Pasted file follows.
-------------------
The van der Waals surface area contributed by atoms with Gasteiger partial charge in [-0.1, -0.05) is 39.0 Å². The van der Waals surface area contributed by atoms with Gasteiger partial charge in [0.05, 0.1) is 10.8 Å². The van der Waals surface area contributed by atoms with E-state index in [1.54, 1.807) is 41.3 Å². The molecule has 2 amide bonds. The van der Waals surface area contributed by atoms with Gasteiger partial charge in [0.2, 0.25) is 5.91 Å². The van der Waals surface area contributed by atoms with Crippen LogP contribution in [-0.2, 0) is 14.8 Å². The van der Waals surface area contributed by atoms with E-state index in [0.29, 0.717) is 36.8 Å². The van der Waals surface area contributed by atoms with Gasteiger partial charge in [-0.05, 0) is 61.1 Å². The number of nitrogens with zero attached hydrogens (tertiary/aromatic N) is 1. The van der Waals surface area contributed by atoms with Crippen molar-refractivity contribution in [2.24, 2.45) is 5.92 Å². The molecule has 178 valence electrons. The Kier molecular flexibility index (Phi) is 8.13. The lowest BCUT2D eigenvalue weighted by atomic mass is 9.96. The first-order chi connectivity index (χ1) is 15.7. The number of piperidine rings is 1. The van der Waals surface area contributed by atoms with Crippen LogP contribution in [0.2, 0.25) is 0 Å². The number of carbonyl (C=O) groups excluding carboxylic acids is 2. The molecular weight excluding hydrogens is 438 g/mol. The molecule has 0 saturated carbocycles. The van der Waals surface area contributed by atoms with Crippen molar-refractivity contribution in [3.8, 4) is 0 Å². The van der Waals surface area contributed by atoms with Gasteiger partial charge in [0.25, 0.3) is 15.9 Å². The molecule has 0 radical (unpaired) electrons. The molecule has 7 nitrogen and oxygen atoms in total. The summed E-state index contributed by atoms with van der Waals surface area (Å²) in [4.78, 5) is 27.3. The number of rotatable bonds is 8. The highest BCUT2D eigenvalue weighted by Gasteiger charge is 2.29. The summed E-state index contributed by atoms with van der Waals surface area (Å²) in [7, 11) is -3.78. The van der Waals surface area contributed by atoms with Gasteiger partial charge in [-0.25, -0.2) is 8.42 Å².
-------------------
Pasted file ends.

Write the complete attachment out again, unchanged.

The van der Waals surface area contributed by atoms with Gasteiger partial charge in [-0.1, -0.05) is 39.0 Å². The van der Waals surface area contributed by atoms with Gasteiger partial charge in [0.05, 0.1) is 10.8 Å². The van der Waals surface area contributed by atoms with E-state index in [1.54, 1.807) is 41.3 Å². The molecule has 2 amide bonds. The van der Waals surface area contributed by atoms with Gasteiger partial charge in [0.2, 0.25) is 5.91 Å². The van der Waals surface area contributed by atoms with Crippen LogP contribution in [-0.2, 0) is 14.8 Å². The van der Waals surface area contributed by atoms with E-state index in [0.29, 0.717) is 36.8 Å². The van der Waals surface area contributed by atoms with Gasteiger partial charge in [-0.05, 0) is 61.1 Å². The number of nitrogens with zero attached hydrogens (tertiary/aromatic N) is 1. The van der Waals surface area contributed by atoms with Crippen molar-refractivity contribution in [2.24, 2.45) is 5.92 Å². The molecule has 178 valence electrons. The Kier molecular flexibility index (Phi) is 8.13. The lowest BCUT2D eigenvalue weighted by atomic mass is 9.96. The first-order chi connectivity index (χ1) is 15.7. The number of piperidine rings is 1. The van der Waals surface area contributed by atoms with Crippen LogP contribution in [0.2, 0.25) is 0 Å². The number of carbonyl (C=O) groups excluding carboxylic acids is 2. The molecular weight excluding hydrogens is 438 g/mol. The molecule has 0 saturated carbocycles. The van der Waals surface area contributed by atoms with Crippen molar-refractivity contribution in [3.8, 4) is 0 Å². The van der Waals surface area contributed by atoms with Gasteiger partial charge in [0.25, 0.3) is 15.9 Å². The molecule has 0 radical (unpaired) electrons. The molecule has 7 nitrogen and oxygen atoms in total. The summed E-state index contributed by atoms with van der Waals surface area (Å²) in [4.78, 5) is 27.3. The number of rotatable bonds is 8. The highest BCUT2D eigenvalue weighted by Gasteiger charge is 2.29. The summed E-state index contributed by atoms with van der Waals surface area (Å²) in [7, 11) is -3.78. The van der Waals surface area contributed by atoms with Gasteiger partial charge in [-0.25, -0.2) is 8.42 Å².